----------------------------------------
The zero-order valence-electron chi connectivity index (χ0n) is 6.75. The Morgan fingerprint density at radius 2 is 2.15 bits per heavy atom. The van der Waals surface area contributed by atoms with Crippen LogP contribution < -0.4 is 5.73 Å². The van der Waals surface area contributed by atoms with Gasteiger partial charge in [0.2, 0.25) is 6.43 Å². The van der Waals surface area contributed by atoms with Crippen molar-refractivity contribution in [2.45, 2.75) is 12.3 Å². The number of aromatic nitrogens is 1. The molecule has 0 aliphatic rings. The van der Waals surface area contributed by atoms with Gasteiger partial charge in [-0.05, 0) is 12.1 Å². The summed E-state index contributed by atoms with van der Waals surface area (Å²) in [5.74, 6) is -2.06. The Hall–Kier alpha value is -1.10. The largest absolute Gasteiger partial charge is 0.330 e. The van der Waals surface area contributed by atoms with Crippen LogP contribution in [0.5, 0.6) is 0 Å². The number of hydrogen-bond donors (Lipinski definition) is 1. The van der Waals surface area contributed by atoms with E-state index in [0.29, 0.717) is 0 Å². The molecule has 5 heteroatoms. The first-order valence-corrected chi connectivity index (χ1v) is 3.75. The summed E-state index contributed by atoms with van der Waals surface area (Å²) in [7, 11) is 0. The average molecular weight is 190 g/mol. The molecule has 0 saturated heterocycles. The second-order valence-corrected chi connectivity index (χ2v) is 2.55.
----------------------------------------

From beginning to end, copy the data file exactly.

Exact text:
The zero-order valence-electron chi connectivity index (χ0n) is 6.75. The Morgan fingerprint density at radius 2 is 2.15 bits per heavy atom. The van der Waals surface area contributed by atoms with Crippen LogP contribution < -0.4 is 5.73 Å². The van der Waals surface area contributed by atoms with Gasteiger partial charge in [0.2, 0.25) is 6.43 Å². The van der Waals surface area contributed by atoms with Crippen molar-refractivity contribution in [2.45, 2.75) is 12.3 Å². The number of aromatic nitrogens is 1. The molecule has 0 aliphatic rings. The van der Waals surface area contributed by atoms with Gasteiger partial charge in [-0.05, 0) is 12.1 Å². The summed E-state index contributed by atoms with van der Waals surface area (Å²) in [5.74, 6) is -2.06. The Hall–Kier alpha value is -1.10. The largest absolute Gasteiger partial charge is 0.330 e. The van der Waals surface area contributed by atoms with Crippen LogP contribution in [0.5, 0.6) is 0 Å². The number of hydrogen-bond donors (Lipinski definition) is 1. The van der Waals surface area contributed by atoms with E-state index in [0.29, 0.717) is 0 Å². The molecule has 5 heteroatoms. The first-order valence-corrected chi connectivity index (χ1v) is 3.75. The summed E-state index contributed by atoms with van der Waals surface area (Å²) in [7, 11) is 0. The average molecular weight is 190 g/mol. The molecule has 0 saturated heterocycles. The second-order valence-corrected chi connectivity index (χ2v) is 2.55.